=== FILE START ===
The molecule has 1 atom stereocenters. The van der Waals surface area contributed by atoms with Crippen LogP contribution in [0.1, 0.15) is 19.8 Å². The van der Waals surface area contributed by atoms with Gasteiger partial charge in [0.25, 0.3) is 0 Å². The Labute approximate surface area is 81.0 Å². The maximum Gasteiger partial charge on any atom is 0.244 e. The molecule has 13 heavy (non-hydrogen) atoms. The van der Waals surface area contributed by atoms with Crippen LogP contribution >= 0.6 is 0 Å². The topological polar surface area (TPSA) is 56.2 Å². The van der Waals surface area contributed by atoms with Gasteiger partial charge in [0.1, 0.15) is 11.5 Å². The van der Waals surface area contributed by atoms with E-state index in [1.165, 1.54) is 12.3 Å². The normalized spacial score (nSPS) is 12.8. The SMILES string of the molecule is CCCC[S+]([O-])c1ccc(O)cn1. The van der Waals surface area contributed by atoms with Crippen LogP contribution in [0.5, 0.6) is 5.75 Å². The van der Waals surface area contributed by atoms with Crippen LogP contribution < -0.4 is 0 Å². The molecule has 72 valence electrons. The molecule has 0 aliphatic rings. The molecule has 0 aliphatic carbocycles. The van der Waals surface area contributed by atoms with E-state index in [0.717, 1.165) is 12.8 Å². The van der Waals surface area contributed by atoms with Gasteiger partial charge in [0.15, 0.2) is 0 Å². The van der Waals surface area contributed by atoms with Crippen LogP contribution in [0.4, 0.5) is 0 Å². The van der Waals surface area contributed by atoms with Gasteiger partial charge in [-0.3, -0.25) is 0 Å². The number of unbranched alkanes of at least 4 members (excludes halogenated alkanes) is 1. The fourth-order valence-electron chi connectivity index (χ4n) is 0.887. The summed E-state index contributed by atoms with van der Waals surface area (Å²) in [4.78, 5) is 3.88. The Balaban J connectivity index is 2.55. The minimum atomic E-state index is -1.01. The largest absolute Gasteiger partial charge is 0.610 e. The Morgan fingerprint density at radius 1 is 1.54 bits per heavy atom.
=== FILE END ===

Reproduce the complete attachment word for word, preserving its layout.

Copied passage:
The molecule has 1 atom stereocenters. The van der Waals surface area contributed by atoms with Crippen LogP contribution in [0.1, 0.15) is 19.8 Å². The van der Waals surface area contributed by atoms with Gasteiger partial charge in [0.25, 0.3) is 0 Å². The Labute approximate surface area is 81.0 Å². The maximum Gasteiger partial charge on any atom is 0.244 e. The molecule has 13 heavy (non-hydrogen) atoms. The van der Waals surface area contributed by atoms with Crippen LogP contribution >= 0.6 is 0 Å². The topological polar surface area (TPSA) is 56.2 Å². The van der Waals surface area contributed by atoms with Gasteiger partial charge in [0.1, 0.15) is 11.5 Å². The van der Waals surface area contributed by atoms with E-state index in [1.165, 1.54) is 12.3 Å². The normalized spacial score (nSPS) is 12.8. The SMILES string of the molecule is CCCC[S+]([O-])c1ccc(O)cn1. The van der Waals surface area contributed by atoms with Crippen LogP contribution in [0.5, 0.6) is 5.75 Å². The van der Waals surface area contributed by atoms with Crippen LogP contribution < -0.4 is 0 Å². The molecule has 72 valence electrons. The molecule has 0 aliphatic rings. The molecule has 0 aliphatic carbocycles. The van der Waals surface area contributed by atoms with E-state index in [0.717, 1.165) is 12.8 Å². The van der Waals surface area contributed by atoms with Gasteiger partial charge in [0.15, 0.2) is 0 Å². The van der Waals surface area contributed by atoms with Crippen LogP contribution in [0.4, 0.5) is 0 Å². The van der Waals surface area contributed by atoms with Gasteiger partial charge in [-0.3, -0.25) is 0 Å². The number of unbranched alkanes of at least 4 members (excludes halogenated alkanes) is 1. The fourth-order valence-electron chi connectivity index (χ4n) is 0.887. The summed E-state index contributed by atoms with van der Waals surface area (Å²) in [4.78, 5) is 3.88. The Balaban J connectivity index is 2.55. The minimum atomic E-state index is -1.01. The largest absolute Gasteiger partial charge is 0.610 e. The Morgan fingerprint density at radius 1 is 1.54 bits per heavy atom.